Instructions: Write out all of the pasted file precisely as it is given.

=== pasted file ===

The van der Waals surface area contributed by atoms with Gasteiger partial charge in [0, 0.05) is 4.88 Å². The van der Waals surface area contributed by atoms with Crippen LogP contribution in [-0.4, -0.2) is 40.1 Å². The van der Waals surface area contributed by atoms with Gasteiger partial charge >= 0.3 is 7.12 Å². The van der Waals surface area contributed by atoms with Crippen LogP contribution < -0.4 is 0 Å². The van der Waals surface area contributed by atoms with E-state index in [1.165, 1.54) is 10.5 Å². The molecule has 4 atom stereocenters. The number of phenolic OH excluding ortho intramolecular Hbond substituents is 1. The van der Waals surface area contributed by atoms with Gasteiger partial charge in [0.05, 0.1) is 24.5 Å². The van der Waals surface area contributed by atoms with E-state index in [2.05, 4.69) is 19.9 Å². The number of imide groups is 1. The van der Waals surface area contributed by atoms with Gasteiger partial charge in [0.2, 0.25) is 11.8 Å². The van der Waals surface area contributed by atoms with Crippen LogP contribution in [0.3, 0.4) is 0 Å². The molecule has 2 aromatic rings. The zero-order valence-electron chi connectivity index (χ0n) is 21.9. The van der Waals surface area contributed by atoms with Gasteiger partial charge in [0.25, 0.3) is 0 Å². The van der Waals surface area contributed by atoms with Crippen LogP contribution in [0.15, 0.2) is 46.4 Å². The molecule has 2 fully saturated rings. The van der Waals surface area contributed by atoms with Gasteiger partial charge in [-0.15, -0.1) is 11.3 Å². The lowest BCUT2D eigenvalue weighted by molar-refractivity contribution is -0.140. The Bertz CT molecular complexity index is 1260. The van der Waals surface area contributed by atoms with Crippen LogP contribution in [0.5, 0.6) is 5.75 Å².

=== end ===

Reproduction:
The van der Waals surface area contributed by atoms with Gasteiger partial charge in [0, 0.05) is 4.88 Å². The van der Waals surface area contributed by atoms with Crippen LogP contribution in [-0.4, -0.2) is 40.1 Å². The van der Waals surface area contributed by atoms with Gasteiger partial charge >= 0.3 is 7.12 Å². The van der Waals surface area contributed by atoms with Crippen LogP contribution < -0.4 is 0 Å². The van der Waals surface area contributed by atoms with E-state index in [1.165, 1.54) is 10.5 Å². The molecule has 4 atom stereocenters. The number of phenolic OH excluding ortho intramolecular Hbond substituents is 1. The van der Waals surface area contributed by atoms with Gasteiger partial charge in [0.05, 0.1) is 24.5 Å². The van der Waals surface area contributed by atoms with E-state index in [2.05, 4.69) is 19.9 Å². The number of imide groups is 1. The van der Waals surface area contributed by atoms with Gasteiger partial charge in [0.2, 0.25) is 11.8 Å². The van der Waals surface area contributed by atoms with Crippen LogP contribution in [0.3, 0.4) is 0 Å². The molecule has 2 aromatic rings. The zero-order valence-electron chi connectivity index (χ0n) is 21.9. The van der Waals surface area contributed by atoms with Gasteiger partial charge in [0.25, 0.3) is 0 Å². The van der Waals surface area contributed by atoms with Crippen LogP contribution in [0.15, 0.2) is 46.4 Å². The molecule has 2 fully saturated rings. The van der Waals surface area contributed by atoms with Gasteiger partial charge in [-0.15, -0.1) is 11.3 Å². The lowest BCUT2D eigenvalue weighted by molar-refractivity contribution is -0.140. The Bertz CT molecular complexity index is 1260. The van der Waals surface area contributed by atoms with Crippen LogP contribution in [0.5, 0.6) is 5.75 Å².